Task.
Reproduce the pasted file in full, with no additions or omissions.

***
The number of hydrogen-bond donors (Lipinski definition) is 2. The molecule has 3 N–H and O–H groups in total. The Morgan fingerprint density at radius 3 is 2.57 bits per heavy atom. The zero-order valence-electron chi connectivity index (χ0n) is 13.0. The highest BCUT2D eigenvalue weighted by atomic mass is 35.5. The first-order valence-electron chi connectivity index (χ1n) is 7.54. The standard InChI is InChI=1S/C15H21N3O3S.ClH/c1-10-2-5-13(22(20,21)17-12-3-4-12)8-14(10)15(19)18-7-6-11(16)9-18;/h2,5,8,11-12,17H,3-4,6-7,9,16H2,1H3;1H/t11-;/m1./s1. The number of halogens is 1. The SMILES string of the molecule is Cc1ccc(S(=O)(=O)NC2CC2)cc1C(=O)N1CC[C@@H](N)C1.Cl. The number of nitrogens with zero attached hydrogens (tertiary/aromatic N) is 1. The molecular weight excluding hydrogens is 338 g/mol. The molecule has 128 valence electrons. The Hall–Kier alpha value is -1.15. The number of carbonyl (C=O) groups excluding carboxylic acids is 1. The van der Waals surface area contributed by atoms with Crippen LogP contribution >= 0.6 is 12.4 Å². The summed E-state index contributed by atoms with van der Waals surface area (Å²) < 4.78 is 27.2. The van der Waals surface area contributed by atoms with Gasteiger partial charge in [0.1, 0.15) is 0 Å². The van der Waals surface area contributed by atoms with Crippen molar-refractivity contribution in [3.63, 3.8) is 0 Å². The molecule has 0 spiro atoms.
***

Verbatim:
The number of hydrogen-bond donors (Lipinski definition) is 2. The molecule has 3 N–H and O–H groups in total. The Morgan fingerprint density at radius 3 is 2.57 bits per heavy atom. The zero-order valence-electron chi connectivity index (χ0n) is 13.0. The highest BCUT2D eigenvalue weighted by atomic mass is 35.5. The first-order valence-electron chi connectivity index (χ1n) is 7.54. The standard InChI is InChI=1S/C15H21N3O3S.ClH/c1-10-2-5-13(22(20,21)17-12-3-4-12)8-14(10)15(19)18-7-6-11(16)9-18;/h2,5,8,11-12,17H,3-4,6-7,9,16H2,1H3;1H/t11-;/m1./s1. The number of halogens is 1. The SMILES string of the molecule is Cc1ccc(S(=O)(=O)NC2CC2)cc1C(=O)N1CC[C@@H](N)C1.Cl. The number of nitrogens with zero attached hydrogens (tertiary/aromatic N) is 1. The molecular weight excluding hydrogens is 338 g/mol. The molecule has 128 valence electrons. The Hall–Kier alpha value is -1.15. The number of carbonyl (C=O) groups excluding carboxylic acids is 1. The van der Waals surface area contributed by atoms with Crippen LogP contribution >= 0.6 is 12.4 Å². The summed E-state index contributed by atoms with van der Waals surface area (Å²) < 4.78 is 27.2. The van der Waals surface area contributed by atoms with Gasteiger partial charge in [0.1, 0.15) is 0 Å². The van der Waals surface area contributed by atoms with Crippen molar-refractivity contribution in [3.63, 3.8) is 0 Å². The molecule has 0 spiro atoms.